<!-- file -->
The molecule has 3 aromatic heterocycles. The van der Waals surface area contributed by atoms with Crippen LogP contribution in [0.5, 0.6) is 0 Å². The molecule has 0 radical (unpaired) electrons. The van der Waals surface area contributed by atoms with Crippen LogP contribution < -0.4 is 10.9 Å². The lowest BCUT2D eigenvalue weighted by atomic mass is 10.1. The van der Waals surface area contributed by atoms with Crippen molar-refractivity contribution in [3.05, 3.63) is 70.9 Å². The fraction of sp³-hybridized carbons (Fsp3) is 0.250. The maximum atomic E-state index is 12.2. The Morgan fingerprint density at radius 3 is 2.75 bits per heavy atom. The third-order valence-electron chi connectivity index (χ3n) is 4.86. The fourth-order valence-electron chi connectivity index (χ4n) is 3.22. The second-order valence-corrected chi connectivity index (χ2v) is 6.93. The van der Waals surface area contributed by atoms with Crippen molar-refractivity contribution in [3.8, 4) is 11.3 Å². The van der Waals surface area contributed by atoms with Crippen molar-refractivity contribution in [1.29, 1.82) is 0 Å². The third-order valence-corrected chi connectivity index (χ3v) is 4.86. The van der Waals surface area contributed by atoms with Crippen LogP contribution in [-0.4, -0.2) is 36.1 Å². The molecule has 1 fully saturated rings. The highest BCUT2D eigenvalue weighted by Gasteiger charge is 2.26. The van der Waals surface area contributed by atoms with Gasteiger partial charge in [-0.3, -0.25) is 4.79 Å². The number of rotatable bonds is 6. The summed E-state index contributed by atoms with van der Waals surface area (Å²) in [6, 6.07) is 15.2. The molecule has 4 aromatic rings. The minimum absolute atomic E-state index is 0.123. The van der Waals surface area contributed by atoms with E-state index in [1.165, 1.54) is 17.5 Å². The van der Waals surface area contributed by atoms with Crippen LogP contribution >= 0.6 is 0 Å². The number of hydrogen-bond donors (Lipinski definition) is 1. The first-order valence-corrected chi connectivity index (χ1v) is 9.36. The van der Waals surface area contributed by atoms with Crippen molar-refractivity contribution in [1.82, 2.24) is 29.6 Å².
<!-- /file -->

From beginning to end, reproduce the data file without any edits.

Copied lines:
The molecule has 3 aromatic heterocycles. The van der Waals surface area contributed by atoms with Crippen LogP contribution in [0.5, 0.6) is 0 Å². The molecule has 0 radical (unpaired) electrons. The van der Waals surface area contributed by atoms with Crippen LogP contribution < -0.4 is 10.9 Å². The lowest BCUT2D eigenvalue weighted by atomic mass is 10.1. The van der Waals surface area contributed by atoms with Crippen molar-refractivity contribution in [3.05, 3.63) is 70.9 Å². The fraction of sp³-hybridized carbons (Fsp3) is 0.250. The maximum atomic E-state index is 12.2. The Morgan fingerprint density at radius 3 is 2.75 bits per heavy atom. The third-order valence-electron chi connectivity index (χ3n) is 4.86. The fourth-order valence-electron chi connectivity index (χ4n) is 3.22. The second-order valence-corrected chi connectivity index (χ2v) is 6.93. The van der Waals surface area contributed by atoms with Crippen molar-refractivity contribution in [3.8, 4) is 11.3 Å². The van der Waals surface area contributed by atoms with Crippen molar-refractivity contribution in [1.29, 1.82) is 0 Å². The third-order valence-corrected chi connectivity index (χ3v) is 4.86. The van der Waals surface area contributed by atoms with Crippen LogP contribution in [-0.4, -0.2) is 36.1 Å². The molecule has 1 fully saturated rings. The highest BCUT2D eigenvalue weighted by Gasteiger charge is 2.26. The van der Waals surface area contributed by atoms with Gasteiger partial charge in [-0.3, -0.25) is 4.79 Å². The number of rotatable bonds is 6. The summed E-state index contributed by atoms with van der Waals surface area (Å²) in [6, 6.07) is 15.2. The molecule has 4 aromatic rings. The minimum absolute atomic E-state index is 0.123. The van der Waals surface area contributed by atoms with E-state index in [1.165, 1.54) is 17.5 Å². The van der Waals surface area contributed by atoms with Crippen LogP contribution >= 0.6 is 0 Å². The number of hydrogen-bond donors (Lipinski definition) is 1. The first-order valence-corrected chi connectivity index (χ1v) is 9.36. The van der Waals surface area contributed by atoms with Crippen molar-refractivity contribution in [1.82, 2.24) is 29.6 Å².